Wait. Rick Perry's Hunting Camp Was Called What?

The Texas governor's family hunting retreat once had an offensive name

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Rick Perry's day began with these words, on the front of The Washington Post:

In the early years of his political career, Rick Perry began hosting fellow lawmakers, friends and supporters at his family’s secluded West Texas hunting camp, a place known by the name painted in block letters across a large, flat rock standing upright at its gated entrance.

“Niggerhead,” it read.

What follows is a long investigative piece by Stephanie McCrummen on the history of the Perrys' hunting property and its offensive name, which Perry says he and his father quickly changed after they began using the property in the early 1980s.

There is no definitive account of when the rock first appeared on the property. In an earlier time, the name on the rock was often given to mountains and creeks and rock outcroppings across the country. Over the years, civil rights groups and government agencies have had some success changing those and other racially offensive names that dotted the nation’s maps.

But the name of this particular parcel did not change for years after it became associated with Rick Perry, first as a private citizen, then as a state official and finally as Texas governor. Some locals still call it that. As recently as this summer, the slablike rock — lying flat, the name still faintly visible beneath a coat of white paint — remained by the gated entrance to the camp.

And others who recall hunting and vacationing with Perry at this point don't recall him having the offensive word painted over as promptly as he claims.

Some who had watched Perry’s political ascent recalled their reaction to the name on the rock and their worry that it could become a political liability for Perry.

“I remember the first time I went through that pasture and saw that,” said Ronnie Brooks, a retired game warden who began working in the region in 1981 and who said he guided three or four turkey shoots for Rick Perry when Perry was a state legislator between 1985 and 1990. “. . . It kind of offended me, truthfully.”

Brooks, who said he holds Perry “in the highest esteem,” said that at some point after Perry began bringing lawmakers to the camp, the rock was turned over. Brooks could not recall exactly when. He said he did not know who turned the rock over.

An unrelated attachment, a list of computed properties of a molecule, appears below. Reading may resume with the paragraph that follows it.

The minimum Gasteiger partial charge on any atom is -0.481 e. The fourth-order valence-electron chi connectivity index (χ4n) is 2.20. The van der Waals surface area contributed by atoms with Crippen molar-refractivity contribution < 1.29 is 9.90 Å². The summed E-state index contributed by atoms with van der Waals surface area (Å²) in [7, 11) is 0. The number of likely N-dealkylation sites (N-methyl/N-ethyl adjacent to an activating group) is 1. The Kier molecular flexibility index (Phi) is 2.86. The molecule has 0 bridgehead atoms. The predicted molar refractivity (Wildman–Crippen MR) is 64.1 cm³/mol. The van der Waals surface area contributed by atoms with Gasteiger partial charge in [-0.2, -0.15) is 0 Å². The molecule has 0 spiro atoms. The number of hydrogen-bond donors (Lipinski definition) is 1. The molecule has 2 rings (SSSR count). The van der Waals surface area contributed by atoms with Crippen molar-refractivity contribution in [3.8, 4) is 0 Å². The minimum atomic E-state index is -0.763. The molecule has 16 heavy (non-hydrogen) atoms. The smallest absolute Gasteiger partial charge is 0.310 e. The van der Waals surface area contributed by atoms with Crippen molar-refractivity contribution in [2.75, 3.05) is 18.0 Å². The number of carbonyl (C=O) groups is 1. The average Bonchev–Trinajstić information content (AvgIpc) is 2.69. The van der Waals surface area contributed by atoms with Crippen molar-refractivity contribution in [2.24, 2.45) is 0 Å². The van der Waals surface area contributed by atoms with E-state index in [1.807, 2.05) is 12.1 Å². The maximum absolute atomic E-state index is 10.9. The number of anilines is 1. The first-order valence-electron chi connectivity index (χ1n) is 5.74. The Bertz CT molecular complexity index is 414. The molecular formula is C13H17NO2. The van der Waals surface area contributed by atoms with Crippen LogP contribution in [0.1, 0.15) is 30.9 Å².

Another local who visited the property with Perry and the legislators in those years recalled seeing the rock with the name clearly visible.

“I thought, ‘This is going to embarrass Rick some day,’ ” said this person, who did not want to be named, fearing negative consequences from speaking on the subject.

The article could scare off some centrist Republicans already concerned that Perry is too extreme a candidate for the Republican presidential nomination. Taegan Goddard, publisher of Political Wire, tweeted the Post story this morning with the simple message, "And with this story, Rick Perry loses the Establishment Republicans."

The story comes as Perry, who was supposed to be the dangerous gunslinger in the Republican field, is finding himself on the ropes. Mitt Romney, of all people, has been mercilessly "grinding" away at Perry, writes Jill Lawrence at The Daily Beast. The problem could be, primarily, money, or the temporary lack of it.

It’s an understatement to say it wasn’t supposed to be this way. Perry is the candidate with the 10-election winning streak, self-confidence that some past opponents say borders on arrogance, and aggressive campaign tactics that trounced Sen. Kay Bailey Hutchison in last year’s gubernatorial primary. Romney is the one with the blue-state background, substantial wealth, and two Harvard degrees, not to mention a résumé burdened with Romneycare, policy flip-flops, and some major political losses.


Paul Burka, a Texas Monthly writer who has long covered Perry, says that so far “he’s certainly not the guy that we’ve seen in Texas. He doesn’t have the same fire or the same confidence that he had in Texas.” Burka wonders if a slow recovery from July 1 back surgery has thrown Perry off his game, and, like Mackowiak, he predicts the governor will bounce back to form. “When he gets in a race, he’s a killer. He just destroyed Kay Bailey Hutchison. They will sooner, if not later, just launch all these attacks on Romney.”

Update 11:23 a.m.: The Perry campaign is pushing back on the Post's story, saying many of the eyewitness accounts about the offensively named rock as "incorrect, inconsistent, and anonymous." This, meanwhile, is what has them worried: Herman Cain, the one black candidate in the Republican primary field and a darling of the Tea Party movement, smacked the Perry campaign after The Post's story came out, calling Perry "just plain insensitive." 

This article is from the archive of our partner The Wire.